Clinton’s embrace of super PAC highlights fallacy of independence

Craig Holman thumbWith today’s news report that Hillary Clinton will actively work with and solicit funds for a super PAC supporting her candidacy, the very notion that these groups are “independent” of candidates is exposed as a fallacy. Her Republican counterparts also have been actively soliciting funds for their super PACs, with Jeb Bush still delaying his announcement as a candidate so he can go so far as to relegate some of his campaign functions to a super PAC he created solely to support his candidacy. Super PACs are super-connected to the candidates they support.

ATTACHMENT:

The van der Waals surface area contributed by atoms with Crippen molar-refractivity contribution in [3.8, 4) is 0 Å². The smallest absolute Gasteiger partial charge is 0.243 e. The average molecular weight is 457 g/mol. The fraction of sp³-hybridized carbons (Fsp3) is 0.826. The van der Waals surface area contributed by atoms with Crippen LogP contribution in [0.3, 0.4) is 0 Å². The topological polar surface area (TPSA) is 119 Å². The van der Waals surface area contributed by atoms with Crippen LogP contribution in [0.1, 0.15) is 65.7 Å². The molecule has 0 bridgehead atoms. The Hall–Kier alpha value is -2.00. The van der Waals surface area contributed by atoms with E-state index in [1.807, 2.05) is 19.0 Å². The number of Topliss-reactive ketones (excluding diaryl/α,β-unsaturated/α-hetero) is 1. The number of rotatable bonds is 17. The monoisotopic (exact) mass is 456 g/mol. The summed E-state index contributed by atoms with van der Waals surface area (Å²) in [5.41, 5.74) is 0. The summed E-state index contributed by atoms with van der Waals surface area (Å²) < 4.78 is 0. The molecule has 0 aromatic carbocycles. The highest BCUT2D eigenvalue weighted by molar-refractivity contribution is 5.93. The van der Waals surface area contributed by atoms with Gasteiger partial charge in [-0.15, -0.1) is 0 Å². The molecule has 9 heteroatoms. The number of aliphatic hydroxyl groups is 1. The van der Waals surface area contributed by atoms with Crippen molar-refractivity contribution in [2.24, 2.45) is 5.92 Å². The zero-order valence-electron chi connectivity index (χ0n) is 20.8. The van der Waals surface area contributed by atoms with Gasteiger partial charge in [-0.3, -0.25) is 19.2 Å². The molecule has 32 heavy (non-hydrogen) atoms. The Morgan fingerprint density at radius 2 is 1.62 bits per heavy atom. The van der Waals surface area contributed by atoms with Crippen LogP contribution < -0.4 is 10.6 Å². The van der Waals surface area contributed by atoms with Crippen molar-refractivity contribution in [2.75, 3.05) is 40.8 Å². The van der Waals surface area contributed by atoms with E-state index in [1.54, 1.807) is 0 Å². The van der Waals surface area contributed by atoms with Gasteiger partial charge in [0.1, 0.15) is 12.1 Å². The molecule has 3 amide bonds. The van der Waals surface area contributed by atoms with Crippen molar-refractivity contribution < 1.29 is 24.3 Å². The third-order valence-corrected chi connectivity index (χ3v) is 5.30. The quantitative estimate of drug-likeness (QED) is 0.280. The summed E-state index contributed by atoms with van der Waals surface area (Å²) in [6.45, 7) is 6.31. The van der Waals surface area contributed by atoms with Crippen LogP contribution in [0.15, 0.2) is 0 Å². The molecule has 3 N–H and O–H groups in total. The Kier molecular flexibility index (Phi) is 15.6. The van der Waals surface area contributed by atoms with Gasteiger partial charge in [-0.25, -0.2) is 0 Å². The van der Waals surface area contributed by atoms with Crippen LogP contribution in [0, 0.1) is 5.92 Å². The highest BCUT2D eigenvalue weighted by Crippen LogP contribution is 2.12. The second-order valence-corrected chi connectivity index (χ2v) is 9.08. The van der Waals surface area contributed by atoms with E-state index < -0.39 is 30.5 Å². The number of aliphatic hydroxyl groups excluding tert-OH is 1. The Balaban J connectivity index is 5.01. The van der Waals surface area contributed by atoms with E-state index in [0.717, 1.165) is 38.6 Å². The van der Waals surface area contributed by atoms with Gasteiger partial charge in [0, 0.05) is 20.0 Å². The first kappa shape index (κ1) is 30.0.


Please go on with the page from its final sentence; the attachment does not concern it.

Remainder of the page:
Super PACs are increasingly dominating federal elections, providing campaigns with the means to sidestep contribution limits as they work closely with candidates and party committees. Now, they even are taking on many of the critical functions of candidate campaigns. As super PACs become de facto campaign committees for candidates, they provide a direct and valuable link for wealthy donors to curry favor with lawmakers and candidates.

The Federal Election Commission (FEC) needs to step up to the plate and restrain this coordination between super PACs and candidates. If the FEC fails to carry through, then we must pass the anti-coordination legislation (H.R. 425) introduced by U.S. Rep. David Price (D-N.C.) that would do precisely that.